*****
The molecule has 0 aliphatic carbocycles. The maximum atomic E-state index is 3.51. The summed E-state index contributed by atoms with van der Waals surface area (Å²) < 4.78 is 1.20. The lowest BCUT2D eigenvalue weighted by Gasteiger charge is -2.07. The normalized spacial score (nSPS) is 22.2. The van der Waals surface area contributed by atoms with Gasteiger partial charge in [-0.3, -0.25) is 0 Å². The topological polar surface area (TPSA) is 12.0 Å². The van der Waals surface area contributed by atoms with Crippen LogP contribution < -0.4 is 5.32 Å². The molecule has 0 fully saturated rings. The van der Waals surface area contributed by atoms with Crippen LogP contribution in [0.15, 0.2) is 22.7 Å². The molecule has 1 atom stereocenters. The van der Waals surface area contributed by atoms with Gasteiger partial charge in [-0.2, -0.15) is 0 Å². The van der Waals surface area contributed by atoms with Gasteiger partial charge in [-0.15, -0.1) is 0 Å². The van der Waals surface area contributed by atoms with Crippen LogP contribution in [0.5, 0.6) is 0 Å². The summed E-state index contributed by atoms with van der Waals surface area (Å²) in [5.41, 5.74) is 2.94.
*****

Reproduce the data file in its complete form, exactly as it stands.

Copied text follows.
The molecule has 0 aliphatic carbocycles. The maximum atomic E-state index is 3.51. The summed E-state index contributed by atoms with van der Waals surface area (Å²) < 4.78 is 1.20. The lowest BCUT2D eigenvalue weighted by Gasteiger charge is -2.07. The normalized spacial score (nSPS) is 22.2. The van der Waals surface area contributed by atoms with Gasteiger partial charge in [-0.3, -0.25) is 0 Å². The topological polar surface area (TPSA) is 12.0 Å². The van der Waals surface area contributed by atoms with Crippen LogP contribution < -0.4 is 5.32 Å². The molecule has 0 fully saturated rings. The van der Waals surface area contributed by atoms with Crippen LogP contribution in [0.15, 0.2) is 22.7 Å². The molecule has 1 atom stereocenters. The van der Waals surface area contributed by atoms with Gasteiger partial charge in [-0.2, -0.15) is 0 Å². The van der Waals surface area contributed by atoms with Gasteiger partial charge in [-0.15, -0.1) is 0 Å². The van der Waals surface area contributed by atoms with Crippen LogP contribution in [0.5, 0.6) is 0 Å². The summed E-state index contributed by atoms with van der Waals surface area (Å²) in [5.41, 5.74) is 2.94.